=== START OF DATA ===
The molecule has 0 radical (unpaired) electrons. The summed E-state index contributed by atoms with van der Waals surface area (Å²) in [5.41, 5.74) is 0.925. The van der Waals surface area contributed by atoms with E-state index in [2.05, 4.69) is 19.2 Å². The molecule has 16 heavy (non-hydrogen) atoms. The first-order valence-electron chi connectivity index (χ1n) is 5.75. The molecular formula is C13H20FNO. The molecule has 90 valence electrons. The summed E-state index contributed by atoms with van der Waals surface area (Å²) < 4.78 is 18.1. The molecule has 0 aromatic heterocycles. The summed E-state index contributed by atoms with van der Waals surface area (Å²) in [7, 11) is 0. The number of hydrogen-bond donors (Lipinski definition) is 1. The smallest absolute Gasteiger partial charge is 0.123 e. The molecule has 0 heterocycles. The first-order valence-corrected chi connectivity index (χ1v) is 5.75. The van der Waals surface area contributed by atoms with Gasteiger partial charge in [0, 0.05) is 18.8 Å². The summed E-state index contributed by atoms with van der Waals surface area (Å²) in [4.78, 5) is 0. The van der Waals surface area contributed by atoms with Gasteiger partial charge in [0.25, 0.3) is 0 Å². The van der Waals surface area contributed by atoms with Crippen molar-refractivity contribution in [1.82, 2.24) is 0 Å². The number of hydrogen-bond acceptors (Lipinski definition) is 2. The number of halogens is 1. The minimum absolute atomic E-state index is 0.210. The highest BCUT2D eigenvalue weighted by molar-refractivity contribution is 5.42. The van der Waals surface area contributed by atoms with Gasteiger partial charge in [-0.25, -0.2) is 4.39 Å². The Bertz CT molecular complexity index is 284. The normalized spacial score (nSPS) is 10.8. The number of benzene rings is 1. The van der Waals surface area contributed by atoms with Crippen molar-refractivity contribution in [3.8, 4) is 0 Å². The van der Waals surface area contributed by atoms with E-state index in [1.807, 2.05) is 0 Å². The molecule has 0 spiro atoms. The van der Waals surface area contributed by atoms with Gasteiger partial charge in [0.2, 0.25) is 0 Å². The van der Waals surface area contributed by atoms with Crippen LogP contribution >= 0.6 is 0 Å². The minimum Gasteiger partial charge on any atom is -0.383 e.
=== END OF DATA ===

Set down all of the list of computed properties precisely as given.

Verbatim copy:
The molecule has 0 radical (unpaired) electrons. The summed E-state index contributed by atoms with van der Waals surface area (Å²) in [5.41, 5.74) is 0.925. The van der Waals surface area contributed by atoms with E-state index in [2.05, 4.69) is 19.2 Å². The molecule has 16 heavy (non-hydrogen) atoms. The first-order valence-electron chi connectivity index (χ1n) is 5.75. The molecular formula is C13H20FNO. The molecule has 90 valence electrons. The summed E-state index contributed by atoms with van der Waals surface area (Å²) < 4.78 is 18.1. The molecule has 0 aromatic heterocycles. The summed E-state index contributed by atoms with van der Waals surface area (Å²) in [7, 11) is 0. The number of hydrogen-bond donors (Lipinski definition) is 1. The smallest absolute Gasteiger partial charge is 0.123 e. The molecule has 0 heterocycles. The first-order valence-corrected chi connectivity index (χ1v) is 5.75. The van der Waals surface area contributed by atoms with Gasteiger partial charge in [0, 0.05) is 18.8 Å². The summed E-state index contributed by atoms with van der Waals surface area (Å²) in [4.78, 5) is 0. The van der Waals surface area contributed by atoms with Gasteiger partial charge in [0.25, 0.3) is 0 Å². The van der Waals surface area contributed by atoms with Crippen molar-refractivity contribution in [1.82, 2.24) is 0 Å². The number of hydrogen-bond acceptors (Lipinski definition) is 2. The number of halogens is 1. The minimum absolute atomic E-state index is 0.210. The highest BCUT2D eigenvalue weighted by molar-refractivity contribution is 5.42. The van der Waals surface area contributed by atoms with Gasteiger partial charge in [-0.25, -0.2) is 4.39 Å². The Bertz CT molecular complexity index is 284. The normalized spacial score (nSPS) is 10.8. The number of benzene rings is 1. The van der Waals surface area contributed by atoms with Crippen molar-refractivity contribution in [3.8, 4) is 0 Å². The van der Waals surface area contributed by atoms with E-state index in [1.807, 2.05) is 0 Å². The molecule has 0 spiro atoms. The van der Waals surface area contributed by atoms with Gasteiger partial charge in [0.2, 0.25) is 0 Å². The van der Waals surface area contributed by atoms with Crippen LogP contribution >= 0.6 is 0 Å². The minimum Gasteiger partial charge on any atom is -0.383 e.